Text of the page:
The solution was in general arrived at by taking the work of art as a whole out of the artist's hands and reframing it. The collector Isaac de Camondo seems, however, to have confected his own frame design, most probably in collaboration with Degas, the most fertile designer amongst his peers. The Camondo frame, which is based on a Louis XVI-style NeoClassical pattern, is gilded, but very simple, and has a lot in common with Degas's own fluted pattern seen above on Waiting.
It is still found on a great many paintings in the Musée d'Orsay and elsewhere; for example, in the two instances shown here. Although it is so plain, the gilded finish and NeoClassical twisted ribbon ornamenting it conceals its relationship to the more radically adventurous coloured architrave frames, rendering it much more acceptable to 19th century French society.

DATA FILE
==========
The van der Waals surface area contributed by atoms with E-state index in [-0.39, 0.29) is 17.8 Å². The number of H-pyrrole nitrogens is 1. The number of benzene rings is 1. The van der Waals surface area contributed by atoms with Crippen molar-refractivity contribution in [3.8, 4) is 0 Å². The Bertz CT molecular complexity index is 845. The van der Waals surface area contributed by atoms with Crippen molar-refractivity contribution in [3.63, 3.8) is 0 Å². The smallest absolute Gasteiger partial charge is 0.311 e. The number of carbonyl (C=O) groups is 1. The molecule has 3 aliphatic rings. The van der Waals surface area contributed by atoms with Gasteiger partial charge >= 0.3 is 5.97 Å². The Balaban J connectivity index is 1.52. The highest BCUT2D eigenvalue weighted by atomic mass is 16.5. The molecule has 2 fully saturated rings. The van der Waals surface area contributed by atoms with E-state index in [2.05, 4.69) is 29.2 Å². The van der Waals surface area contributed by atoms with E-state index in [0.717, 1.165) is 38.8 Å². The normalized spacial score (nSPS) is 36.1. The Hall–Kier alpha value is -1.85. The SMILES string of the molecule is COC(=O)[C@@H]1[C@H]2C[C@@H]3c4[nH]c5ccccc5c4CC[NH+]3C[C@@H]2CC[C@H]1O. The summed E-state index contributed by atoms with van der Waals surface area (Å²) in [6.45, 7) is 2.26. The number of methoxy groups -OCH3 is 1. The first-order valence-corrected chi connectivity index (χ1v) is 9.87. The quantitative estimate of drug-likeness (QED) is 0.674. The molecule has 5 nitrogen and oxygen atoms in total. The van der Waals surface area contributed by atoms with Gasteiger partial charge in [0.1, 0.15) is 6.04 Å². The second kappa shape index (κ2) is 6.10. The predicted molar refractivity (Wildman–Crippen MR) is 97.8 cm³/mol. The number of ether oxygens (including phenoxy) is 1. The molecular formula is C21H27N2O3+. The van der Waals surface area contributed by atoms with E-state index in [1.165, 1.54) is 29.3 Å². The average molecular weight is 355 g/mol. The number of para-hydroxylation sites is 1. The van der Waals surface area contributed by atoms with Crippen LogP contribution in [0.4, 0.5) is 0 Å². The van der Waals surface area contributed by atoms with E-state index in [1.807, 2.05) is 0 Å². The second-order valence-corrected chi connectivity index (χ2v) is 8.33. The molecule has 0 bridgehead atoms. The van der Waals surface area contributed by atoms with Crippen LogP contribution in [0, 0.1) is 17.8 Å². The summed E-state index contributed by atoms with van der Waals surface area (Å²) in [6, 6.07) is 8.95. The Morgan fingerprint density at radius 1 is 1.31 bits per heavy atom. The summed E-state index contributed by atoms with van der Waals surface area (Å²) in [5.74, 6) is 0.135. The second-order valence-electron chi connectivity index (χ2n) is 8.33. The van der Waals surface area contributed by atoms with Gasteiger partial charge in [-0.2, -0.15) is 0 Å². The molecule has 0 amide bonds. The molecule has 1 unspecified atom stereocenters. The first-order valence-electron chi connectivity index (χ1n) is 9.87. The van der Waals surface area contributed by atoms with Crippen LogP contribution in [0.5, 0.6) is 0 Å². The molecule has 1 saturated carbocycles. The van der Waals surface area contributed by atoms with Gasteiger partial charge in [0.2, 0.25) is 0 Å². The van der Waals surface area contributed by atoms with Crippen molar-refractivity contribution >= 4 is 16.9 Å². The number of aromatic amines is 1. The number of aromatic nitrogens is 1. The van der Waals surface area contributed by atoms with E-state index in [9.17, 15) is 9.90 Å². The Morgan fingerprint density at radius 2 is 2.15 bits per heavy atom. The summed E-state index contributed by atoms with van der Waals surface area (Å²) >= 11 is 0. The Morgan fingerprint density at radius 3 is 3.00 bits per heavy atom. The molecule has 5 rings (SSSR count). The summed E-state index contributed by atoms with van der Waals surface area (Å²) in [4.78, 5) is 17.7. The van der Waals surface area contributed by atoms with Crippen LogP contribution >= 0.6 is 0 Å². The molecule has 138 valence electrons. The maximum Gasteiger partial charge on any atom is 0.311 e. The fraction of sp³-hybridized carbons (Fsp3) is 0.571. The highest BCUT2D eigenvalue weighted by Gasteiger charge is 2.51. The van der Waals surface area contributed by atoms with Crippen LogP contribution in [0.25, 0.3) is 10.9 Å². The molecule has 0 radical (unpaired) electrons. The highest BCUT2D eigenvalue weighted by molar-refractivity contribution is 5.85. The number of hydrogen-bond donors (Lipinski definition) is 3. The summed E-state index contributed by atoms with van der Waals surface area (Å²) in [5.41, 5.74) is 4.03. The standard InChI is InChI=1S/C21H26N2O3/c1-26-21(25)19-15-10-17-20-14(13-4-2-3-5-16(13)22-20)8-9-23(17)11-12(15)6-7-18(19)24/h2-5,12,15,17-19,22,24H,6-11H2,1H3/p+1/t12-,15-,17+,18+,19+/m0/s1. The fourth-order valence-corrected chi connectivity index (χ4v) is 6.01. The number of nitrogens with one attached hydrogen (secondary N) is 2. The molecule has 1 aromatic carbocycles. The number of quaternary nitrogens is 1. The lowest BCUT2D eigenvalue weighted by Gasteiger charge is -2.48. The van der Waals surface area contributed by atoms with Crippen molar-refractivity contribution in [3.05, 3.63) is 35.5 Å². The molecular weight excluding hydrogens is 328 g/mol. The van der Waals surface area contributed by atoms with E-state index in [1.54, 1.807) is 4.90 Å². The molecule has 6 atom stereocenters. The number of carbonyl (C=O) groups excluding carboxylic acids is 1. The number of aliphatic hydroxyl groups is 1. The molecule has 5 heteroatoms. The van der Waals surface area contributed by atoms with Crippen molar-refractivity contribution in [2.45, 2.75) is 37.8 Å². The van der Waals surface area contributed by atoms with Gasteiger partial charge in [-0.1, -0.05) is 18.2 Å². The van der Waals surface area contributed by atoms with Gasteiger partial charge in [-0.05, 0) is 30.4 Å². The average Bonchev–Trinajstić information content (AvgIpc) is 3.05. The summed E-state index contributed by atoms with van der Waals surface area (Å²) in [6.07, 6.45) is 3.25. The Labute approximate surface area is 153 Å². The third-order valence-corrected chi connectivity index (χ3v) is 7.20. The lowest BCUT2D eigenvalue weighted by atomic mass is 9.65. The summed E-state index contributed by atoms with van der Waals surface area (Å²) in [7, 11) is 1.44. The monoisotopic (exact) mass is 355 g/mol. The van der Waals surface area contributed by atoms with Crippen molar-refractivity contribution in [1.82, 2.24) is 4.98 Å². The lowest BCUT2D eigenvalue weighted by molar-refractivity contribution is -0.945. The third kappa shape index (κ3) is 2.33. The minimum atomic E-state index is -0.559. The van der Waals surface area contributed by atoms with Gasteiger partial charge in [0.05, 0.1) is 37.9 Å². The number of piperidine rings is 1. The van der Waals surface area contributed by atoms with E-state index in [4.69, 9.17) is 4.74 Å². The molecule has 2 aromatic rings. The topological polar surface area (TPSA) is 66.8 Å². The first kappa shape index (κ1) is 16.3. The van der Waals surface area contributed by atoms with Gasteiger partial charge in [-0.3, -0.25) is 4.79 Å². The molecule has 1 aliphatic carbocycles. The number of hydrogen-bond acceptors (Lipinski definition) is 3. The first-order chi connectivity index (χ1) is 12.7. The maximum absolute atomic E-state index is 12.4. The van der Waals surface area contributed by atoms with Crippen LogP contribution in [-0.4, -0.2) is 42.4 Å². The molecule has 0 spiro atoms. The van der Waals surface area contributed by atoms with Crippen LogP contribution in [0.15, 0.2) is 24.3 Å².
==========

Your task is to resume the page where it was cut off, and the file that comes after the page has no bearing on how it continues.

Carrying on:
Paul Durand-Ruel may have based his own similar design, which is also connected to Louis XVI frames, on the Camondo pattern. It is narrower than the latter, but still gilded and NeoClassical in style. He used it as a 'livery' or gallery frame on works by Renoir, Monet, Pissarro and others, thus toning down their avant-garde nature and presenting them as paintings within an historic progression of styles. Because both this frame and the Camondo pattern are contemporary with the artists' productions and very carefully considered designs, they work extremely well as modern solutions to badly-framed Impressionist paintings.
The first frame shown here is a meticulously reconstructed replica of a Camondo pattern and the second is a Durand-Ruel frame, used by Paul Mitchell Ltd to give authenticity to the act of reframing very diverse Impressionist works.